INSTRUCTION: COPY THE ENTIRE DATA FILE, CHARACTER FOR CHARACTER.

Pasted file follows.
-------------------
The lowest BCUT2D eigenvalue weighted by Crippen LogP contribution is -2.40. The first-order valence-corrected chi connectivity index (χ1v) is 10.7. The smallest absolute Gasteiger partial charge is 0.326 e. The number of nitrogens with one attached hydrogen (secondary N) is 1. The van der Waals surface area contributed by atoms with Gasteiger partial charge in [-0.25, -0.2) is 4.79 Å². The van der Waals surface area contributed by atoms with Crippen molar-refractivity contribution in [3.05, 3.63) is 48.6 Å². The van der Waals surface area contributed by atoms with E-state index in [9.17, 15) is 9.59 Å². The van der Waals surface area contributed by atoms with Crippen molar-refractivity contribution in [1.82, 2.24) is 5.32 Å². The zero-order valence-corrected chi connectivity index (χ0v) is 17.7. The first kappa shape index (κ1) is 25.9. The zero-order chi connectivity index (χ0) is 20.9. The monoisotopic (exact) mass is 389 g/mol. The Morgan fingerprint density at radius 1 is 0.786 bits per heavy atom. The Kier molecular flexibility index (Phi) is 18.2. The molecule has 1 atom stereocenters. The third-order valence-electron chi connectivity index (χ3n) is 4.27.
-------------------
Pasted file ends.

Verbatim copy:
The lowest BCUT2D eigenvalue weighted by Crippen LogP contribution is -2.40. The first-order valence-corrected chi connectivity index (χ1v) is 10.7. The smallest absolute Gasteiger partial charge is 0.326 e. The number of nitrogens with one attached hydrogen (secondary N) is 1. The van der Waals surface area contributed by atoms with Gasteiger partial charge in [-0.25, -0.2) is 4.79 Å². The van der Waals surface area contributed by atoms with Crippen molar-refractivity contribution in [3.05, 3.63) is 48.6 Å². The van der Waals surface area contributed by atoms with E-state index in [9.17, 15) is 9.59 Å². The van der Waals surface area contributed by atoms with Crippen molar-refractivity contribution in [1.82, 2.24) is 5.32 Å². The zero-order valence-corrected chi connectivity index (χ0v) is 17.7. The first kappa shape index (κ1) is 25.9. The zero-order chi connectivity index (χ0) is 20.9. The monoisotopic (exact) mass is 389 g/mol. The Morgan fingerprint density at radius 1 is 0.786 bits per heavy atom. The Kier molecular flexibility index (Phi) is 18.2. The molecule has 1 atom stereocenters. The third-order valence-electron chi connectivity index (χ3n) is 4.27.